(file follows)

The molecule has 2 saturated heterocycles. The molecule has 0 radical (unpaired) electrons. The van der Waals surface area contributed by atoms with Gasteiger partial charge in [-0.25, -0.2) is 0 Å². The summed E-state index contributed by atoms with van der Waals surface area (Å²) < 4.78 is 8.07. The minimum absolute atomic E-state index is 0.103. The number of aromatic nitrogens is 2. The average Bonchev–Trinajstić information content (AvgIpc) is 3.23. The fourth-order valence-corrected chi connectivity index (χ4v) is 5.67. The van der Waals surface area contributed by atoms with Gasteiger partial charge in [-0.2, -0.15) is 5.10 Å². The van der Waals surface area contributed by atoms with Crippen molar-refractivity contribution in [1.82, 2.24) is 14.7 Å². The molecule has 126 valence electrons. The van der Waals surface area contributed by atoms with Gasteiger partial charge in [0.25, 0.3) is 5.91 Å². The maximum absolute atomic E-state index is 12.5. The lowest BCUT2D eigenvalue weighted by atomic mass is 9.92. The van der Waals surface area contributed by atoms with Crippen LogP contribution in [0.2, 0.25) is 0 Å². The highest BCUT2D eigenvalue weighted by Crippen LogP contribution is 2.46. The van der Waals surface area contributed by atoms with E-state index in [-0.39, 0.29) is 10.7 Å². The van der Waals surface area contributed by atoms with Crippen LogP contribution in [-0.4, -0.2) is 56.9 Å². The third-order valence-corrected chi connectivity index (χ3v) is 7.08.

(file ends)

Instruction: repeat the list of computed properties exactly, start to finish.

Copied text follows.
The molecule has 2 saturated heterocycles. The molecule has 0 radical (unpaired) electrons. The van der Waals surface area contributed by atoms with Gasteiger partial charge in [-0.25, -0.2) is 0 Å². The summed E-state index contributed by atoms with van der Waals surface area (Å²) < 4.78 is 8.07. The minimum absolute atomic E-state index is 0.103. The number of aromatic nitrogens is 2. The average Bonchev–Trinajstić information content (AvgIpc) is 3.23. The fourth-order valence-corrected chi connectivity index (χ4v) is 5.67. The van der Waals surface area contributed by atoms with Gasteiger partial charge in [-0.2, -0.15) is 5.10 Å². The van der Waals surface area contributed by atoms with Crippen molar-refractivity contribution in [1.82, 2.24) is 14.7 Å². The molecule has 126 valence electrons. The van der Waals surface area contributed by atoms with Gasteiger partial charge in [0.25, 0.3) is 5.91 Å². The maximum absolute atomic E-state index is 12.5. The lowest BCUT2D eigenvalue weighted by atomic mass is 9.92. The van der Waals surface area contributed by atoms with Crippen LogP contribution in [0.2, 0.25) is 0 Å². The highest BCUT2D eigenvalue weighted by Crippen LogP contribution is 2.46. The van der Waals surface area contributed by atoms with E-state index in [-0.39, 0.29) is 10.7 Å². The van der Waals surface area contributed by atoms with Crippen LogP contribution in [-0.4, -0.2) is 56.9 Å². The third-order valence-corrected chi connectivity index (χ3v) is 7.08.